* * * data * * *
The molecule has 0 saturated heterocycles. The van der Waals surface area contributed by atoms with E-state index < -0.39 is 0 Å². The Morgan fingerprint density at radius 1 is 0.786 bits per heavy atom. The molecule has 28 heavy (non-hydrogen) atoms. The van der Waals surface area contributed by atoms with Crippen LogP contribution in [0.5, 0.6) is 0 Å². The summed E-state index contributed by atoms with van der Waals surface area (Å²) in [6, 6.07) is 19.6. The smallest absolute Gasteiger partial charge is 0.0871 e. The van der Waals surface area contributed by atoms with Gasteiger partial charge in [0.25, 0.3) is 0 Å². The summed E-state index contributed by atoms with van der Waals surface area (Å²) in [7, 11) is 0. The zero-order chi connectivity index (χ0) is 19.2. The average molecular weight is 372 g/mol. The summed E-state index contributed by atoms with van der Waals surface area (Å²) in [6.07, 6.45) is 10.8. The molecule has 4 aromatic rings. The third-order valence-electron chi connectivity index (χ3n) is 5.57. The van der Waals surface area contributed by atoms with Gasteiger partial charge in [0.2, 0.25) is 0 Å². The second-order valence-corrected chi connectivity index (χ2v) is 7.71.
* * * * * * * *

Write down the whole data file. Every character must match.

The molecule has 0 saturated heterocycles. The van der Waals surface area contributed by atoms with E-state index < -0.39 is 0 Å². The Morgan fingerprint density at radius 1 is 0.786 bits per heavy atom. The molecule has 28 heavy (non-hydrogen) atoms. The van der Waals surface area contributed by atoms with Crippen LogP contribution in [0.5, 0.6) is 0 Å². The summed E-state index contributed by atoms with van der Waals surface area (Å²) in [6, 6.07) is 19.6. The smallest absolute Gasteiger partial charge is 0.0871 e. The van der Waals surface area contributed by atoms with Gasteiger partial charge in [0.25, 0.3) is 0 Å². The summed E-state index contributed by atoms with van der Waals surface area (Å²) in [7, 11) is 0. The zero-order chi connectivity index (χ0) is 19.2. The average molecular weight is 372 g/mol. The summed E-state index contributed by atoms with van der Waals surface area (Å²) in [6.07, 6.45) is 10.8. The molecule has 4 aromatic rings. The third-order valence-electron chi connectivity index (χ3n) is 5.57. The van der Waals surface area contributed by atoms with Gasteiger partial charge in [0.2, 0.25) is 0 Å². The second-order valence-corrected chi connectivity index (χ2v) is 7.71.